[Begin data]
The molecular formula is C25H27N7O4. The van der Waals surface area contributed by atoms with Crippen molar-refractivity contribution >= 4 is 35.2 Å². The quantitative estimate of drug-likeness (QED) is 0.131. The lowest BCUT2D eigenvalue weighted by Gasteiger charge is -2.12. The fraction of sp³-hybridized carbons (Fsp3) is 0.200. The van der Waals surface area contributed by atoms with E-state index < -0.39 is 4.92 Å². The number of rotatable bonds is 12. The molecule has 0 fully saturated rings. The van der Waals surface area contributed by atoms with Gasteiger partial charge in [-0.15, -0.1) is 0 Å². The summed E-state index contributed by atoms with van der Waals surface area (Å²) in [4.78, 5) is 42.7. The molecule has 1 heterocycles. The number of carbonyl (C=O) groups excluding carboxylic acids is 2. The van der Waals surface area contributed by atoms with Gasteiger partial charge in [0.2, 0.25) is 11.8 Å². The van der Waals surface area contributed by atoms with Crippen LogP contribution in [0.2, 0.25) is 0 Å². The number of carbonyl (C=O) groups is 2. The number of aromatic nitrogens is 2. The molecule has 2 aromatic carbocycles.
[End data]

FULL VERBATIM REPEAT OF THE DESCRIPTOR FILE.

The molecular formula is C25H27N7O4. The van der Waals surface area contributed by atoms with Crippen molar-refractivity contribution >= 4 is 35.2 Å². The quantitative estimate of drug-likeness (QED) is 0.131. The lowest BCUT2D eigenvalue weighted by Gasteiger charge is -2.12. The fraction of sp³-hybridized carbons (Fsp3) is 0.200. The van der Waals surface area contributed by atoms with E-state index < -0.39 is 4.92 Å². The number of rotatable bonds is 12. The molecule has 0 fully saturated rings. The van der Waals surface area contributed by atoms with Gasteiger partial charge in [-0.15, -0.1) is 0 Å². The summed E-state index contributed by atoms with van der Waals surface area (Å²) in [4.78, 5) is 42.7. The molecule has 1 heterocycles. The number of carbonyl (C=O) groups excluding carboxylic acids is 2. The van der Waals surface area contributed by atoms with Gasteiger partial charge in [0.2, 0.25) is 11.8 Å². The van der Waals surface area contributed by atoms with Crippen LogP contribution in [0.2, 0.25) is 0 Å². The number of carbonyl (C=O) groups is 2. The number of aromatic nitrogens is 2. The molecule has 2 aromatic carbocycles.